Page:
Art Surpassing Nature: Dutch Landscapes in the Age of Rembrandt and Ruisdael

Monday/29 October 2012 to Sunday/ 20 January 2013

The Castle of Bentheim, 1653 Jacob van Ruisdael (1628/29-1682)
Photo © National Gallery of Ireland
About this event

An exhibition devoted to the National Gallery of Ireland’s collection of Dutch seventeenth-century landscapes will open in the Beit Wing on Monday 29 October 2012.

Art Surpassing Nature brings together some 30 works from the Gallery’s outstanding collection of Dutch landscape paintings and drawings, comprising iconic pieces by Jacob van Ruisdael (The Castle of Bentheim, 1653), Meindert Hobbema (A Wooded Landscape, 1663), Hendrick Avercamp (Scene on the Ice, c.1620), and Rembrandt van Rijn (Landscape with the Rest on the Flight into Egypt, 1647).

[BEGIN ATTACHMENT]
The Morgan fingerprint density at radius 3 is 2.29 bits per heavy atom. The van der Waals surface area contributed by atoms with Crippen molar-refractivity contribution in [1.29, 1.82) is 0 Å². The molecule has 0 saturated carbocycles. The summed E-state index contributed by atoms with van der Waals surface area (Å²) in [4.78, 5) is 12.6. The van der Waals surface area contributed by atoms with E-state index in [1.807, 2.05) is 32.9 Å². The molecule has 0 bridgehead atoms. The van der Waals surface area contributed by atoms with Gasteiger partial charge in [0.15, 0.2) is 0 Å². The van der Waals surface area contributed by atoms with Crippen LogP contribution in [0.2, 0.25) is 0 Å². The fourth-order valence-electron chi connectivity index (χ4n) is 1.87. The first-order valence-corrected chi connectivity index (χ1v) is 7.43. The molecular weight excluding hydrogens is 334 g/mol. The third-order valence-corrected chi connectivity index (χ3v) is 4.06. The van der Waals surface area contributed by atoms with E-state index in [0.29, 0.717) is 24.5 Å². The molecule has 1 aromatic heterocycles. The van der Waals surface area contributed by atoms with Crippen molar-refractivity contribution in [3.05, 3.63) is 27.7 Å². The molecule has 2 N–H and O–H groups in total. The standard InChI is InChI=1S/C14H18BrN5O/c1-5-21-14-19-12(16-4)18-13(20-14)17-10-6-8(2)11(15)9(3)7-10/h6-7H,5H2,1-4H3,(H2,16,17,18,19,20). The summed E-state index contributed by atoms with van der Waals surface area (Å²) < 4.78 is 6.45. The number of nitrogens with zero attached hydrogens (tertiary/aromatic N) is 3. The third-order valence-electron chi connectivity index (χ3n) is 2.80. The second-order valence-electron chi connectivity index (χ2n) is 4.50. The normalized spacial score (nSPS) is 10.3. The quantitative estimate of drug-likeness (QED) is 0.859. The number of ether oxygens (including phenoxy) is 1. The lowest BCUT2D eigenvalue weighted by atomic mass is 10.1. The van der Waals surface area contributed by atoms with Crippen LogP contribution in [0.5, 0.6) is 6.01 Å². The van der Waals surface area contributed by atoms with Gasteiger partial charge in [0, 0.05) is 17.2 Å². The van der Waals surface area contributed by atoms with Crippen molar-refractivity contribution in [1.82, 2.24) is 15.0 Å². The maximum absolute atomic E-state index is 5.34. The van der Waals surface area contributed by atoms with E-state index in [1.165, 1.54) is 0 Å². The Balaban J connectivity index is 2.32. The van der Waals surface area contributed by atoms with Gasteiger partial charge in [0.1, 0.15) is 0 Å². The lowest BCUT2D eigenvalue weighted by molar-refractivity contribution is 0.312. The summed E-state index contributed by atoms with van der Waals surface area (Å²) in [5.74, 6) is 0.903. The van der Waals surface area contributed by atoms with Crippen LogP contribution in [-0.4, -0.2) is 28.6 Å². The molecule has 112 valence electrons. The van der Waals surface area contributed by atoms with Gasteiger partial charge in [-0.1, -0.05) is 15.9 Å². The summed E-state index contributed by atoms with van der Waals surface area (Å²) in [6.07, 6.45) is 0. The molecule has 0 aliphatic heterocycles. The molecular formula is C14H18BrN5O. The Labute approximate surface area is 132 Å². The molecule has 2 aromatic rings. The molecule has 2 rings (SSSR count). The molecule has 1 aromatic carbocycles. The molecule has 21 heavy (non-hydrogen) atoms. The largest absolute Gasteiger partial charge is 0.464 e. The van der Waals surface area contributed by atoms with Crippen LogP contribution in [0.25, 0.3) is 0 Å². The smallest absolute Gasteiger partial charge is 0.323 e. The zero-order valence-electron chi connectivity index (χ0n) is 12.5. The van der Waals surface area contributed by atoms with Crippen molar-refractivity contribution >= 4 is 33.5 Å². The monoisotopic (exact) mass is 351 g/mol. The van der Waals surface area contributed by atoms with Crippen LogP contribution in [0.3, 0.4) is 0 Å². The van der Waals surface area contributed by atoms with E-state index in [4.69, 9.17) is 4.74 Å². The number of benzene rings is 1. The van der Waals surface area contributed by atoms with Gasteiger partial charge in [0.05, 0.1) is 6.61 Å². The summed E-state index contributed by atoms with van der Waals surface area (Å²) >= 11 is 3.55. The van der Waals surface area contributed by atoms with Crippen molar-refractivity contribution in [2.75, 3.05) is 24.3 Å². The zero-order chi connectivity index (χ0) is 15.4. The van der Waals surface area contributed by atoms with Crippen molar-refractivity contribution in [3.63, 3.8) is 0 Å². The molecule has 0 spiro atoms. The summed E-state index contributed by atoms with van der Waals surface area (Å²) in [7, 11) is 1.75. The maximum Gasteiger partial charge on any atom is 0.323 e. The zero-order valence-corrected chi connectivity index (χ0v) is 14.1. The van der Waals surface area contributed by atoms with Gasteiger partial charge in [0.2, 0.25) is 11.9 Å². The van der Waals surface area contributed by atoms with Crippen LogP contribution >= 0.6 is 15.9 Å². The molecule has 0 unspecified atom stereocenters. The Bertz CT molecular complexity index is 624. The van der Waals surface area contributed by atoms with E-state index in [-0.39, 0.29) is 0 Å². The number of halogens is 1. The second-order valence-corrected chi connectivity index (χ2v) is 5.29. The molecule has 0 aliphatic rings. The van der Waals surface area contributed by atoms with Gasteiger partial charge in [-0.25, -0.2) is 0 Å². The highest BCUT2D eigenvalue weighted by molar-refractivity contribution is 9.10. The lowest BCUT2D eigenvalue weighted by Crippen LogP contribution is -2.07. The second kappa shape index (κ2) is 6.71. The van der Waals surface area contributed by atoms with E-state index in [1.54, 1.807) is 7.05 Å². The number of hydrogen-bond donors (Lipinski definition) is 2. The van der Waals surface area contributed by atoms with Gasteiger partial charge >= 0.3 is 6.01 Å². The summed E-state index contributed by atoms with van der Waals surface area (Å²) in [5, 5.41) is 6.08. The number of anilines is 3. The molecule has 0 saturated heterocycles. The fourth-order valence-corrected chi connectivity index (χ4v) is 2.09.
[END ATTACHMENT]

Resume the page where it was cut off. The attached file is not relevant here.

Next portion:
Dutch artists were the first to paint naturalistic images of their own countryside. They did not create their works outside on an easel, however. As paints needed to be prepared in the studio, artists produced their landscapes indoors with the help of sketches. They also made use of their imagination to improve on nature. Jacob van Ruisdael, for example, exaggerated the elevation of the hill in The Castle of Bentheim, to make the fortress look more impressive than it is in reality.

Dr. Adriaan Waiboer, curator of the exhibition, says: “Dutch landscapes are notable for their variety. In addition to views of Holland’s green pastures, winter scenes enjoyed considerable popularity. Such paintings allowed artists, such as Hendrick Avercamp, to depict ice skaters having fun. Some painters represented landscapes by night, as exemplified by Rembrandt’s nocturnal masterpiece in the collection, which is one of just nine known painted landscapes by the artist.”

A series of free public talks on Dutch 17th-century landscape painting will take place in December.

Admission to the Exhibition is Free.


National Gallery of Ireland
Clare Street
Dublin 2